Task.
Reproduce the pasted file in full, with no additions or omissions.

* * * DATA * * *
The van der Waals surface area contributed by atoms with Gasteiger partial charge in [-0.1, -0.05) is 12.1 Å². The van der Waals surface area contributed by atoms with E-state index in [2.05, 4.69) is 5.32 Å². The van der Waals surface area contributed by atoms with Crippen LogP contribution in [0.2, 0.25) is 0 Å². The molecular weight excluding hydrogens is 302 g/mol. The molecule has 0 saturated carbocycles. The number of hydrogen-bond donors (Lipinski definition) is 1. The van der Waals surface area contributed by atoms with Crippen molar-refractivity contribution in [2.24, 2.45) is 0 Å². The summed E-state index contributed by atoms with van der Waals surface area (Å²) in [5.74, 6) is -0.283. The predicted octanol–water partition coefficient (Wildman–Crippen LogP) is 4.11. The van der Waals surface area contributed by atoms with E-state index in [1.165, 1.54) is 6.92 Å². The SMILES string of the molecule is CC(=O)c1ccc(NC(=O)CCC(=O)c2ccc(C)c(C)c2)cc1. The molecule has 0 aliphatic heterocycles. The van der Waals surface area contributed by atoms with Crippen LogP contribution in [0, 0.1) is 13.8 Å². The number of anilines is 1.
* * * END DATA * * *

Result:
The van der Waals surface area contributed by atoms with Gasteiger partial charge in [-0.1, -0.05) is 12.1 Å². The van der Waals surface area contributed by atoms with E-state index in [2.05, 4.69) is 5.32 Å². The van der Waals surface area contributed by atoms with Crippen LogP contribution in [0.2, 0.25) is 0 Å². The molecular weight excluding hydrogens is 302 g/mol. The molecule has 0 saturated carbocycles. The number of hydrogen-bond donors (Lipinski definition) is 1. The van der Waals surface area contributed by atoms with Crippen molar-refractivity contribution in [2.24, 2.45) is 0 Å². The summed E-state index contributed by atoms with van der Waals surface area (Å²) in [5.74, 6) is -0.283. The predicted octanol–water partition coefficient (Wildman–Crippen LogP) is 4.11. The van der Waals surface area contributed by atoms with E-state index in [1.165, 1.54) is 6.92 Å². The SMILES string of the molecule is CC(=O)c1ccc(NC(=O)CCC(=O)c2ccc(C)c(C)c2)cc1. The molecule has 0 aliphatic heterocycles. The van der Waals surface area contributed by atoms with Crippen LogP contribution in [0, 0.1) is 13.8 Å². The number of anilines is 1.